Fruit trees rule and all gardens should at least one. Fruits trees are a true gift from God/Goddess and I feel so blessed to be able to pick fruit and share it with my neighbors. Especially trees that are neglected and the fruit rots on the ground. I have been picking lemons from a neighbors tree for over a month now and it still has giant fruit on it. I love climbing in fruit trees and being in the branches and picking fruit up high away from the earth. But I must admit that the fruit trees in Treat Commons that I have been espaliering or growing flat against a trellis are much easier to pick and don’t create so much shade. Large fruit trees are truly glorious when they are laden with fruit free for the picking. I would someday like to prune those trees so we have both garden and trees living together in balanced harmony.

It is funny I was just thinking about the victory garden going to be planted in front of city hall July 12th (see side bar) and I remember working with some friends years ago trying to save the olive trees that were planted there in four groves. The powers that be didn’t like the homeless that lived in the groves, so they wanted to cut the olive trees down, so we fought them and won. Years later they did remove some of the trees where they built a playground, but they were supposedly moved to Bernal Heights somewhere. Too bad we can’t plant some fruit trees in front of city hall. And I guess too bad the victory garden won’t be a permanent thing at least right now.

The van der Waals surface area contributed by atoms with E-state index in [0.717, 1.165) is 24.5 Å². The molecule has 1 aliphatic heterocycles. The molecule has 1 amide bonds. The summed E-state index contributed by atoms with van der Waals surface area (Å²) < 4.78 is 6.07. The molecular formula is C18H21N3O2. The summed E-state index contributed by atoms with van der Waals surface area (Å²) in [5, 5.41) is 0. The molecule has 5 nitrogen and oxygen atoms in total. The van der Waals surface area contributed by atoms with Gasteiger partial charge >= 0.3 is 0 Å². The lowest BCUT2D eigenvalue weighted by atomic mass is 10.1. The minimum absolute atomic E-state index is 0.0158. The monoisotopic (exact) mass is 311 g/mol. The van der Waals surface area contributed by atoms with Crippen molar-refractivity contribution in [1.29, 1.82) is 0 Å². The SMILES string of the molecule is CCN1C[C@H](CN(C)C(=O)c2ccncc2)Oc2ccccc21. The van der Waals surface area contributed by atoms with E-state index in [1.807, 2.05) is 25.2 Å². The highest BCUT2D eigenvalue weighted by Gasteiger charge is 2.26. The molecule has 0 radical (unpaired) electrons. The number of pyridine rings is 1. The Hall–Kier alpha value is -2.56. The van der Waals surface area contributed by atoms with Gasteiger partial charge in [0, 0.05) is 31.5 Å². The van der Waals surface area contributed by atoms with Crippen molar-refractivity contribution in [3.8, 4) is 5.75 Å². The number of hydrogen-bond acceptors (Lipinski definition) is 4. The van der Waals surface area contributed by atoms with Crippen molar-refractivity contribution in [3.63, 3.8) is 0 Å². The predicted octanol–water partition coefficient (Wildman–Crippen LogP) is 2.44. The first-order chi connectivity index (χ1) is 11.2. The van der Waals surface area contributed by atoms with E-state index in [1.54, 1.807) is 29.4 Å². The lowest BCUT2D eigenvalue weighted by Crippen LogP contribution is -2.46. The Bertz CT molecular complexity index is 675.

Father and daughter in front of apricot tree planted at Treat Commons


Apple tree pruned flat and short and grafted with different kinds of apples


The Julian Food Pantry

This is not quite farm stand related but I need to share this. I might have mentioned my new friend Lauren started a new food pantry on Saturdays in the Mission. She is hip and wants to give away the healthiest food she can get and digs local organic produce like me, and would love to give more of it away and support local growers. I started growing some seedlings to give to her program to distribute to some of her clients. This Saturday I forgot to bring the seedlings early when they are setting up, but I got there when they were just opening.

It is a really beautiful space in a church and the people were all sitting in the garden courtyard waiting. I heard they were serving tea to those waiting. Anyway as soon as I walked in I felt an enormous holy spirit present, this tremendous energy that hit me like whoosh! I must admit I have an addiction to serving food to the masses and these kind of things get me excited. The Free Farm Stand is beautiful in it’s small organic way now, but I sometimes miss feeding large numbers of people. Sara came by at the end of the farm stand yesterday and told me that her program is already grown to 200 people I think in two weeks! I wonder if they can keep it wonderful and sweet.

My point in sharing this experience is that the Julian Pantry is really a class act and I felt that the people that are running it are so lucky to be able to serve those in need and to be around all that spiritual energy and light. Whenever we get a chance to be with the poor or hungry and share the excess it is such a great experience. As wonderful as being in a tree picking fruit or harvesting rows of kale to give away. I feel lucky myself to have that kind of work to do.

A Great Day at the Free Farm Stand